PROGRAMMING THE RT3 FOR AMATEUR FREQUENCIES（一）
Please Note: Because of its length, the article is divided into two parts. It is from W3HEN, It should be useful for new hams. At the end of the article, we attached the relevant video for reference.
Now We are going to study how to programming the rt3 together!
Step #1 – Charging the Radio and Browsing the Manual
The RT3 comes with a cradle charger and AC adapter. Several hours were required to fully charge the radio.
When fully charged, the red bar on the charger will change from red to green. The manual is reasonably well written and all 98 pages are in English.
While reading the manual is more important than on most analog radios, I’ll endeavor to get you on the air without reading it.
I do recommend that you read the radio eventually, especially if you attempt to manually program the radio using the Windows programming software.
Step #2 – Obtain Unique DMR Identification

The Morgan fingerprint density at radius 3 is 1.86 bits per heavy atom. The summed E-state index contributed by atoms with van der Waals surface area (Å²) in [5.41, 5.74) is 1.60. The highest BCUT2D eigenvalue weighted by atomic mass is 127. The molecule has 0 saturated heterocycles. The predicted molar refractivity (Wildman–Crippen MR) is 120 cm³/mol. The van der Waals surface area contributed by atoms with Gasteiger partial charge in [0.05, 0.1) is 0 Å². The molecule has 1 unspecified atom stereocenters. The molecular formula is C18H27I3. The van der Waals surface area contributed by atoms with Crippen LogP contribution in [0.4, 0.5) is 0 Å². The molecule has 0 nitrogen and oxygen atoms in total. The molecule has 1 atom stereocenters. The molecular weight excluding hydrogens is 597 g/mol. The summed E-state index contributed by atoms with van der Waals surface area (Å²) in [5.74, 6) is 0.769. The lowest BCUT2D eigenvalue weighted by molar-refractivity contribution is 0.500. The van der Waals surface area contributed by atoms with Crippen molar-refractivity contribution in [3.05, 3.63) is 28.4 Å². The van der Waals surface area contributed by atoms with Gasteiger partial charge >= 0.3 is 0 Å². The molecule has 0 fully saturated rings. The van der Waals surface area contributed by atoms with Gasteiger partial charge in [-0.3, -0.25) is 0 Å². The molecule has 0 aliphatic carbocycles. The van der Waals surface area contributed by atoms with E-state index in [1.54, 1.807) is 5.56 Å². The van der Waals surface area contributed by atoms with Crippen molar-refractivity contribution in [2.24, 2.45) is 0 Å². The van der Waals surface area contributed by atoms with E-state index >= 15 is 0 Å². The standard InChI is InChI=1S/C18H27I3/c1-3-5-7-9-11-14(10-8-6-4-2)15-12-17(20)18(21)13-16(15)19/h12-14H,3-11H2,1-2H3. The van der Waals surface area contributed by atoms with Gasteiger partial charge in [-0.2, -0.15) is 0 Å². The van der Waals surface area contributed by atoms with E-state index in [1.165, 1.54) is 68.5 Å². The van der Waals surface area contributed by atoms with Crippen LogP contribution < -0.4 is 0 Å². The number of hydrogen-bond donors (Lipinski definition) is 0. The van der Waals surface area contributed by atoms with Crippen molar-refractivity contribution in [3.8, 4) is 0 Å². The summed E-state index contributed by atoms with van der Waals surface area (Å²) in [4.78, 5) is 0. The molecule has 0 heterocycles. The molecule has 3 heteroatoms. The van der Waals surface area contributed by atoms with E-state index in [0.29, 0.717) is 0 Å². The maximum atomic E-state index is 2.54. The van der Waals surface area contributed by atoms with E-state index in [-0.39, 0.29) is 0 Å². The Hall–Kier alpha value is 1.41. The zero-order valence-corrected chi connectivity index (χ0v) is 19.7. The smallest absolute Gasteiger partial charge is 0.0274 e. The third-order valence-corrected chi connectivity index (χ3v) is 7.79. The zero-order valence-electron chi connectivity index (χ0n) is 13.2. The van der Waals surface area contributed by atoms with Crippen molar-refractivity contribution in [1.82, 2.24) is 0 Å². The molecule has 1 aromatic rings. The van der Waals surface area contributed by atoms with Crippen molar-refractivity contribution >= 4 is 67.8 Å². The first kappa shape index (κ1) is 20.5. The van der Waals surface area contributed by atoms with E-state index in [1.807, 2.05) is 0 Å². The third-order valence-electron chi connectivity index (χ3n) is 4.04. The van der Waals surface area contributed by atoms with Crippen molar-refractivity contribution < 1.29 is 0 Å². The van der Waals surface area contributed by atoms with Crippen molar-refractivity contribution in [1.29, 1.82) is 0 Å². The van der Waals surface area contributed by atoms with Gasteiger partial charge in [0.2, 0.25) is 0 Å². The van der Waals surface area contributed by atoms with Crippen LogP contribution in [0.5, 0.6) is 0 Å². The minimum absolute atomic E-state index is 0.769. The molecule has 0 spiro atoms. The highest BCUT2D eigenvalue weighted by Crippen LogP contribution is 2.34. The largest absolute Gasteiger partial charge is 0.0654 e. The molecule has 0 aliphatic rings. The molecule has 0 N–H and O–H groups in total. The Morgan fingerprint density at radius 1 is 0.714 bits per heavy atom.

In great part, unique DMR identification numbers are distributed by DMR-MARC.Net. MARC stands for Motorola Amateur Radio Club. Since receiving your identification number can take a couple of days, I was tempted to make this step first on my list. All of your DMR transceivers will use the same numeric identification code.
Step #3 – Download & Install RT3 USB Drivers and Programming Software
Download USB drivers for the provided Retevis USB programming cable from Retevis.Com. The same site contains the RT3 programming software. Both files are contained within archives. Once uncompressed, run the driver followed by the programming software under Windows. I used a Mac Pro running Windows 7 Ultimate.
Step #4 – Locate the DMR CodePlug for your Region
Because DMR radios are much more difficult to program than analog amateur radios, most use a prepared programming data file that was prepared by others with much higher levels of expertise in DMR manual programming. A Google search for “DMR Amateur Radio Groups” may well locate the best source for the preprogrammed DMR data file for your area. Another course would be to ask fellow amateurs in your area for the site address. I choose the latter and accordingly downloaded the data file from VolNET, which contains repeaters and simplex frequency parameters for the eastern half of Tennessee. DMR is popular throughout the world and is widely supported by amateur radio groups.